Iceland: Independence Day

??ingvellir -  the site of the  parliament, Al??ingi, (photo by Ming Tang-Evans)
??ingvellir - the site of the parliament, Al??ingi

Sunday marks one of the most important events in the Icelandic calendar: Independence Day. It was on 17 June in 1944 that the country declared full independence from Denmark, and here we look at the events that led up to that day.



By the end of 1940, it had become impossible for Denmark and Iceland to enter into delicate constitutional negotiations. There was no contact whatsoever between them, Denmark having been occupied by Germany and Iceland by Britain. In the latter’s case, strategic considerations had taken priority over the policy of “perpetual neutrality” which had been declared in 1915. Hitler’s troops had marched into Norway and thus gained control of its immensely long Atlantic-facing coastline and ports. Iceland was a logical next step, its mid-Atlantic position being of huge strategic value for submarine operations and for aircraft not yet able to cross the ocean in one hop. Iceland had no military defences of its own, so Britain stepped in and “occupied” the country to pre-empt any German moves in that direction, a role later taken over by the Americans. 

The British and American forces, who at times amounted to one-third of the population, were not always popular, but resentment was softened by the unprecedented prosperity that the war years brought in Iceland. The national income shot up by 60 percent on the twin strengths of construction work on American airfields and free-spending US personnel. Fish exports fetched record prices and, since they were generally paid for in dollars, Iceland had the means to import large quantities of American goods.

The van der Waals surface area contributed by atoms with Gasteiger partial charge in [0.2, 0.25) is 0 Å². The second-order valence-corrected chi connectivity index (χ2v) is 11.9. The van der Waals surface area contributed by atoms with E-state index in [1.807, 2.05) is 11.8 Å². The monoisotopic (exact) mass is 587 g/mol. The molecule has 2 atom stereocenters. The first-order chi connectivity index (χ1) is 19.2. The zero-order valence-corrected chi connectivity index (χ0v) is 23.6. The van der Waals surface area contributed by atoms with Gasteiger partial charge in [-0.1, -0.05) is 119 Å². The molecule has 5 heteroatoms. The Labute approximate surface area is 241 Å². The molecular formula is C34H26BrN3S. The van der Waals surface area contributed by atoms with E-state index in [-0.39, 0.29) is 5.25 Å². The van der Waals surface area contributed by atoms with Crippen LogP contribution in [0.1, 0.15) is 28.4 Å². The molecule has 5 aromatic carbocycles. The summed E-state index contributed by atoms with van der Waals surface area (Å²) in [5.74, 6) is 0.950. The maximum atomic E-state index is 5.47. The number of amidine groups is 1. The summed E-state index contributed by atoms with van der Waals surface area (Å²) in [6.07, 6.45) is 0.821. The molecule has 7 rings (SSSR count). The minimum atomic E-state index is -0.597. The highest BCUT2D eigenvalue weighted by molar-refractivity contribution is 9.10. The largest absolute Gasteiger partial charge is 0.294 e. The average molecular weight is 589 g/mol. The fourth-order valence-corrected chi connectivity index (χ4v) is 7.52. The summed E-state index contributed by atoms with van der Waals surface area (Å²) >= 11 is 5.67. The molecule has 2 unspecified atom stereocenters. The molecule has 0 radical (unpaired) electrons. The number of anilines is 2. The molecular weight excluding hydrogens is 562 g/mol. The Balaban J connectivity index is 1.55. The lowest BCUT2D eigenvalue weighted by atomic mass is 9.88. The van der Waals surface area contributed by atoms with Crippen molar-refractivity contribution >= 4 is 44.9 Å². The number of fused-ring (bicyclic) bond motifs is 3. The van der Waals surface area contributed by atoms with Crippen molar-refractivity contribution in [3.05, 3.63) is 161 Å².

The Alþingi acts

Not being able to communicate with Denmark to negotiate on constitutional changes, the Alþingi took a decision to act unilaterally: “Seeing that the situation which has been created makes it impossible for the king of Iceland to exercise the powers assigned to him by the constitution, the Alþingi announces that for the present it commits the exercise of these powers to the government of Iceland.”

An Alþingi resolution made the following year went even further: “The Alþingi resolves to declare that it considers Iceland to have acquired the right to a complete breaking off of the union with Denmark, since it has now had to take into its own hands the conduct of all its affairs.” It added that Iceland would become a republic as soon as it was possible to terminate the union with Denmark formally.

The termination of the union and a new constitution were submitted to plebiscite in 1944 and both were approved by huge majorities. The date chosen for the formal establishment of the republic at þingvellir was, not by accident, 17 June – the birthday of the great nationalist Jón Sigurðsson (1811–69), who contributed more than any other Icelander to the struggle.


Independence Day celebrations

If you’re lucky enough to be in Iceland for Independence Day, you’ll find the greatest celebrations are in Reykjavík, with parades, street theatre and music, side shows and dancing – but the day is a festive occasion throughout the country.


Read more about Icelandic events and festivals and its fascinating history, or buy one of our guide books.